- Unlocking Lockdowns: The lockdown started abruptly. The release will be more complicated and gradual. In China, bikeshare players saw ridership decline over 50% during the lockdown as riders stayed at home but returned to 75% of normal as people return to work gradually.
A new normal is emerging around remote work. Zoom saw usership grow 30x and top 300 million users in the past three months. Much digital work can be done remotely. Employees and employers may agree to extend work from home even when lockdowns are lifted. On site employment in many companies will never return to pre-COVID levels. This is a boon for employees who will spend less time commuting with reduced congestion and more remote work options. Mobility companies will need to redesign their systems to provide equal quality of service and profitability with lower commute volumes.
- Safety is Job #1: Employers and transit providers must make commuter safety a top priority. Employer responsibility for employee welfare is no longer just within the confines of the office; it now extends to commute to and from the office. Transit providers will need to redesign their systems considering both biological as well as physical safety. Public transit usage will decline substantially. Taxi and ride hailing companies must retrofit their cars and practices to reduce risk of virus transmission. Micro-mobility and carpooling systems must assure safety.
- Shift in Consumer Behavior: Crises are a catalyst for change. After the SARS outbreak, eBike sales exploded in China, growing 250x to 10 million by 2005 from 40,000 in 1998. Consumers sought alternatives to crowded public transit a pattern repeated in New York City at the start of the COVID-19 pandemic. New York Times reported that CitiBike saw a 67% increase in ridership as commuters avoided the subway.
Rideshare, micro-mobility, and on-demand delivery uncovered significant consumer demand prior to COVID-19. The pandemic could solidify consumer use on these new services as consumers look for safer ways to accomplish city trips and receive goods.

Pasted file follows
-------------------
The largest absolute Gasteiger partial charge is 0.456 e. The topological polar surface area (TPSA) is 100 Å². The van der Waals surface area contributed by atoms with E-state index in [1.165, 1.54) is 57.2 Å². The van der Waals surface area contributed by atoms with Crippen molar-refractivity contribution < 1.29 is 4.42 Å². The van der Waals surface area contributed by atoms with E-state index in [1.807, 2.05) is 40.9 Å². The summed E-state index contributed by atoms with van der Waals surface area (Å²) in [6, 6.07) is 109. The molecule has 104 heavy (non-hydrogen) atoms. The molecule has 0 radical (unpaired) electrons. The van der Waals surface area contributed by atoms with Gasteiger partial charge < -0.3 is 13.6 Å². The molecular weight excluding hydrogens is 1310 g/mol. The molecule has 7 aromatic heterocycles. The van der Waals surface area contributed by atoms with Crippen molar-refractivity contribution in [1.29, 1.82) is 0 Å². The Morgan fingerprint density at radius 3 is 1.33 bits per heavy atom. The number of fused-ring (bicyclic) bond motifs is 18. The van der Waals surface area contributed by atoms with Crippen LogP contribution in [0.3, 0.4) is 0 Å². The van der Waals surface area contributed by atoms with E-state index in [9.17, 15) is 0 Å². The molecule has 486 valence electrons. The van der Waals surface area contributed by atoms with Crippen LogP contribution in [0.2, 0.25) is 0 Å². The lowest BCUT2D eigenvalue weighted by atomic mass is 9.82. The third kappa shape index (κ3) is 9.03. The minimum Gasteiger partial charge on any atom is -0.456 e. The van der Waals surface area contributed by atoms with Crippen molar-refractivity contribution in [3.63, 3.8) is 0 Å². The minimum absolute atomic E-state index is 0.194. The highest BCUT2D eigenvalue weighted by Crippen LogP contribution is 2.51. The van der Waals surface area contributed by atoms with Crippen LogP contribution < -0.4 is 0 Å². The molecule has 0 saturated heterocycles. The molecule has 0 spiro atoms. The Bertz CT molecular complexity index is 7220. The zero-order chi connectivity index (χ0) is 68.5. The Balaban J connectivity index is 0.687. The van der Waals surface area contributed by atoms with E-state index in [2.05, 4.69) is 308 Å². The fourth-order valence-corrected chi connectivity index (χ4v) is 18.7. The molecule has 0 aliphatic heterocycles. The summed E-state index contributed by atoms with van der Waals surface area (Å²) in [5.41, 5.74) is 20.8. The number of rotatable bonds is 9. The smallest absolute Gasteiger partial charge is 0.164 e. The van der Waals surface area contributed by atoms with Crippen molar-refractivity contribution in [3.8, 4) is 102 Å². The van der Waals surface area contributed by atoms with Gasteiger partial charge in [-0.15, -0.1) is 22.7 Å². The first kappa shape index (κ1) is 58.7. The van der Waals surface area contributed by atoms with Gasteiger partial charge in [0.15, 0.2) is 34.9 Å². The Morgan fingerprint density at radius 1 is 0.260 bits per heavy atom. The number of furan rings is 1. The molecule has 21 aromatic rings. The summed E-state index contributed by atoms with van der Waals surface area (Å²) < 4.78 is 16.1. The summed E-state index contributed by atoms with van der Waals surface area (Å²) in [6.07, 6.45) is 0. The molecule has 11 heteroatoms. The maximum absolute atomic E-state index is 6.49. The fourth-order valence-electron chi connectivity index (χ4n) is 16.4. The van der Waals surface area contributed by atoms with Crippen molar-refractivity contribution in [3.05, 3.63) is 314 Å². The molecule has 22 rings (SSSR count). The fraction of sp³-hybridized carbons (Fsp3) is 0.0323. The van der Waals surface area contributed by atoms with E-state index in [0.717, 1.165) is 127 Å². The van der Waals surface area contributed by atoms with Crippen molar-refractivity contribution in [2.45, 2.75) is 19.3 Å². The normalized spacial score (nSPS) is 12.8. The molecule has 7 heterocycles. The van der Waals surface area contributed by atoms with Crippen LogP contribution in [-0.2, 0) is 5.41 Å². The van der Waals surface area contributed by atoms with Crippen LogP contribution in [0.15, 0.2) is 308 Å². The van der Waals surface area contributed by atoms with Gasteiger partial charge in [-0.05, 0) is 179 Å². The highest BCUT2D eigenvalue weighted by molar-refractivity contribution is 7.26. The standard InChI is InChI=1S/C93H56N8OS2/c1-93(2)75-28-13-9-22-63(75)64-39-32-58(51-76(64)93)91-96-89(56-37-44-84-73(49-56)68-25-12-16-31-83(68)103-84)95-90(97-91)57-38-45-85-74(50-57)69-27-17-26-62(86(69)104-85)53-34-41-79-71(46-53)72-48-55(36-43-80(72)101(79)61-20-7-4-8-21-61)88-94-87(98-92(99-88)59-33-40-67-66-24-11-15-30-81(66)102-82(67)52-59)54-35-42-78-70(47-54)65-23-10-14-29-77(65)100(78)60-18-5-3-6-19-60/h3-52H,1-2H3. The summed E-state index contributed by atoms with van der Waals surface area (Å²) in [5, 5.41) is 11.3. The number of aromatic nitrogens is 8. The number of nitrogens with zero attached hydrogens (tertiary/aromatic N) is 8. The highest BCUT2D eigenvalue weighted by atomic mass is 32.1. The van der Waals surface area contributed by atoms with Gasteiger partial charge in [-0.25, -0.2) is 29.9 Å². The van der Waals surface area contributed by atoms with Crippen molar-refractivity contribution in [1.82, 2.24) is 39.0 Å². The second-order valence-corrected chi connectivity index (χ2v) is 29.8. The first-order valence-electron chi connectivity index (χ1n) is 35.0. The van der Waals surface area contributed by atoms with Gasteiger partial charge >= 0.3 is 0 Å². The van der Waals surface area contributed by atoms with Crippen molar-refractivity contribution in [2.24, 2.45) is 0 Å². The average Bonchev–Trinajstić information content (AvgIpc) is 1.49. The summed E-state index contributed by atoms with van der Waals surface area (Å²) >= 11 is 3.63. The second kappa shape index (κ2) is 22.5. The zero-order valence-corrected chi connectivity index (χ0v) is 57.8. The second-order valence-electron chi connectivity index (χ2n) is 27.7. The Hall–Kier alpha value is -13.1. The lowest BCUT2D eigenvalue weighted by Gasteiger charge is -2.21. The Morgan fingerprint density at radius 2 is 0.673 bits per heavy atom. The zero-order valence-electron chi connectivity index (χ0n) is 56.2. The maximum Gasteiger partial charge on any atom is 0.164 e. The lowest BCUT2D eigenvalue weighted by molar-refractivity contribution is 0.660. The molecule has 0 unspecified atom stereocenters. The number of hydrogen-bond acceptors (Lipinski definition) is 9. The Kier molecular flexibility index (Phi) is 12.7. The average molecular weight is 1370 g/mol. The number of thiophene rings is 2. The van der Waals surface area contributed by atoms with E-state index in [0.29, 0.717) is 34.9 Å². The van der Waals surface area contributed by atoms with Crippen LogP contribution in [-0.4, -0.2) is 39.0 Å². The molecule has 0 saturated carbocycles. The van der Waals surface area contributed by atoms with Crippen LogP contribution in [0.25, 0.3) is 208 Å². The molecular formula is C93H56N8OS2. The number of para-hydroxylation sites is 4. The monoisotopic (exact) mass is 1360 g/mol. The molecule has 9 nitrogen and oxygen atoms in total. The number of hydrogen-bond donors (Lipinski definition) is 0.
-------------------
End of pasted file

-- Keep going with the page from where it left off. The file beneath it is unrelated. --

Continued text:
- Autonomous and Electric Vehicles: The fundamentals for a shift to alternative, shared vehicles is intact. Consumer willingness to use autonomous vehicles may increase long term as they offer safer, cheaper transportation alternatives. But autonomous and electric vehicles will suffer a several year setback as the crises and recession reduce corporate investment, consumer propensity for new capital purchases and regulatory initiatives in this area.
- Consolidation: COVID-19 brings a set fresh of challenges to mobility companies, however the sentiment shifted on the sector before the outbreak. The space was consolidating and forcing companies to prove whether profitable businesses could be built. The economic turmoil will accelerate the wave of consolidation, leaving fewer firms to in the post-virus landscape. Companies that are well-capitalized and can survive stand to benefit from less competition and efficiency gains from operating larger networks. This is already happening. Bird acquired Circ. Lime acquired Boosted Boards. Grow Mobility was acquired for $1 by a Baidu subsidiary after raising over $200M from venture investors.
As governments initiated rapid lockdowns mobility companies responded in kind: quickly adjusting business models and adapting to a new normal in transportation. Reduced usage and tighter capital markets will accelerate a day of reckoning for some. Others will stand to thrive in the post-virus economy. The gradual return to normal economic life will necessitate new behaviors and safety measures in how people move around – and mobility companies that accommodate these changes.
Read part 2: Logistics in the COVID Era